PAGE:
When it comes to racking up tax deductions, many companies display both ingenuity and determination. Thanks to a wide array of credits, exemptions, and deferrals, they have a variety of ways to cut the amount they pay the IRS every year.
House Ways & Means Chairman Charles B. Rangel (D-N.Y.) would like to change that. On Oct. 25, he unveiled a bill that would lower the corporate tax rate from 35% to 30.5%. To make up the lost revenue, Rangel would eliminate some popular tax breaks. While the representative's specific plan is not expected to become law exactly as is, his overall approach to simplifying the corporate tax code has drawn a lot of support.
To identify who might be affected by the type of corporate tax simplification advocated by Rangel, BusinessWeek asked data tracking outfit Capital IQ (MHP) to calculate which companies in the Standard & Poor's 500-stock index spent the lowest percentage of their earnings in cash on taxes over the past five years. The data reflect the most recent five-year period available, 2002 to 2006. These are the companies that are, in other words, getting the most mileage out of the various exceptions in the tax code.
At the head of the list: utility CMS Energy (CMS) (0% of earnings spent on taxes on average over the past five years); natural gas driller Chesapeake Energy (CHK) (0.3%); airplane manufacturer Boeing (BA) (0.7%); semiconductor maker Broadcom (BRCM) (1.1%); and utility Florida Power & Light (FPL) (1.2%). For the entire S&P 500, by contrast, the average percentage of earnings spent on taxes was 26%—still well under the 35% stated corporate tax rate. (A detailed list of the 100 companies that paid the lowest percentage of earnings in taxes is available at businessweek.com.)
CREDITS AND ARBITRAGE
There is nothing wrong, of course, with minimizing taxes, and nothing in the Capital IQ analysis suggests these companies broke any rules. Our goal was to figure out which companies legally paid the lowest tax rates and how they did it. The ones that made it to the top of the list managed to do so in several different ways. Big exporter Boeing benefited in part from a now discontinued tax break for domestic manufacturers that sell goods overseas. An executive says that it is unfair to evaluate the aerospace company's tax payments on a five-year time frame since its business is based on multi-decade investments and liabilities. FPL Group, the Florida utility, got tax credits for investing in wind power and write-offs for big hurricane losses. And low-tax champ CMS Energy, a Jackson (Miss.) utility, says that it lost lots of money through bad investments. "We will get back to paying taxes again, and we look forward to that day," says Chief Financial Officer Thomas J. Webb.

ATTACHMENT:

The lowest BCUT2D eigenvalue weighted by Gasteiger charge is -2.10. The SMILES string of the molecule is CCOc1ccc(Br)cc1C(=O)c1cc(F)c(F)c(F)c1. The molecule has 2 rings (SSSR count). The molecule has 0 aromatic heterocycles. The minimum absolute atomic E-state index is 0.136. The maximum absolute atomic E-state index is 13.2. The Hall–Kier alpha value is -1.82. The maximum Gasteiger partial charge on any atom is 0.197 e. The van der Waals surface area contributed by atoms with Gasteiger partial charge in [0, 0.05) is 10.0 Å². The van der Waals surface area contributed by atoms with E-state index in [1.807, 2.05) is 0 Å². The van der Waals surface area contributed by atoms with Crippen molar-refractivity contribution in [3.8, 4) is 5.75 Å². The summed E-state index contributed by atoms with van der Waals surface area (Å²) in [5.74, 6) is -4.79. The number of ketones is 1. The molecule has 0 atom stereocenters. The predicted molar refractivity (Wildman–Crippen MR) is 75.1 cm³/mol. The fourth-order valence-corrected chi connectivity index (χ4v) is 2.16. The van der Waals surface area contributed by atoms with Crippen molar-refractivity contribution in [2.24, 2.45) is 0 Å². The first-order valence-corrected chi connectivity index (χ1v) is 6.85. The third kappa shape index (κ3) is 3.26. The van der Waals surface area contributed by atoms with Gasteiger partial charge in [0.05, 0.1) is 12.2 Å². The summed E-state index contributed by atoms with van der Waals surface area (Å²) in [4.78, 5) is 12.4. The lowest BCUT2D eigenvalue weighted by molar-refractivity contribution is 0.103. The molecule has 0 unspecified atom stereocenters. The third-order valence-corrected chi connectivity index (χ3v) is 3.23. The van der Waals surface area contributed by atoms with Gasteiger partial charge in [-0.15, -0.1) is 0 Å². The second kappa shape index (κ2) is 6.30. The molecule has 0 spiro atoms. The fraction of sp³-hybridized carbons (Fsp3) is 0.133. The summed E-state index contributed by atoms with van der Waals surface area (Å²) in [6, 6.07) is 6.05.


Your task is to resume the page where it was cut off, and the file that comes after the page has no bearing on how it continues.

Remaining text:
The biggest tax-avoidance strategy targeted by Rangel is what might be called cross-border tax arbitrage—taking advantage of the difference between higher U.S. rates and lower rates abroad. Companies can do this because they do not have to pay taxes on earnings from their overseas operations until the income from those operations is brought back into this country. One of the big beneficiaries of this rule is semiconductor manufacturer Broadcom, which calls Irvine, Calif., home but makes most of its goods in low-tax countries such as Singapore. It then ships them directly to overseas customers.
Last year Broadcom lost $336 million in the U.S., where it runs some costly research and development operations, but earned $703 million overseas.
Rangel's proposal would make such moves harder to pull off by barring companies from deducting expenses that are incurred in the U.S. but related to overseas earnings—until that income is repatriated. Rangel estimates the change would raise a total of $106 billion over 10 years. (Broadcom did not respond to e-mails or phone calls.)
Several other technology and pharmaceutical companies appear to be following the same playbook, according to studies by economist Martin A. Sullivan, a contributor to the journal Tax Notes. "It's remarkable how [often] there were losses in the U.S. while companies were profitable overseas," says Sullivan. "They want to get profits out of the U.S. if taxes are lower offshore, which they generally are."
While corporate tax simplification could drive up costs for many of the companies that pay the lowest rates, others would likely remain untouched. Rangel, for example, seems to have no intention of eliminating the breaks that encourage the production of alternative energy in the U.S. That's good news for Chesapeake Energy. The Oklahoma City-based company has paid only 0.3% of its income in taxes over the past five years due to extensive drilling for natural gas, an activity the government wants to encourage. Chesapeake has twice as many rigs in service as the next most active company. A spokesperson predicts the company's tax rate will increase as natural gas drilling becomes a smaller part of its business. Similarly, SEC filings indicate FPL has gotten $400 million in tax credits from building wind power facilities. So long as oil prices remain high, that's likely to remain a popular cause—and the tax break that the utility is using will probably remain intact.
To calculate the information in this story, Capital IQ (like BusinessWeek, a division of The McGraw-Hill Companies (MHP)) turned to a database of financial and management information that it searched for each company's "cash taxes paid," a figure generally reported on cash-flow statements or in the annual report footnotes. That figure was then compared with each company's earnings before taxes. Real estate investment trusts, companies based outside the U.S., and businesses with insufficient data, among others, were dropped from the list, leaving a total of 466 companies under consideration out of the entire S&P 500.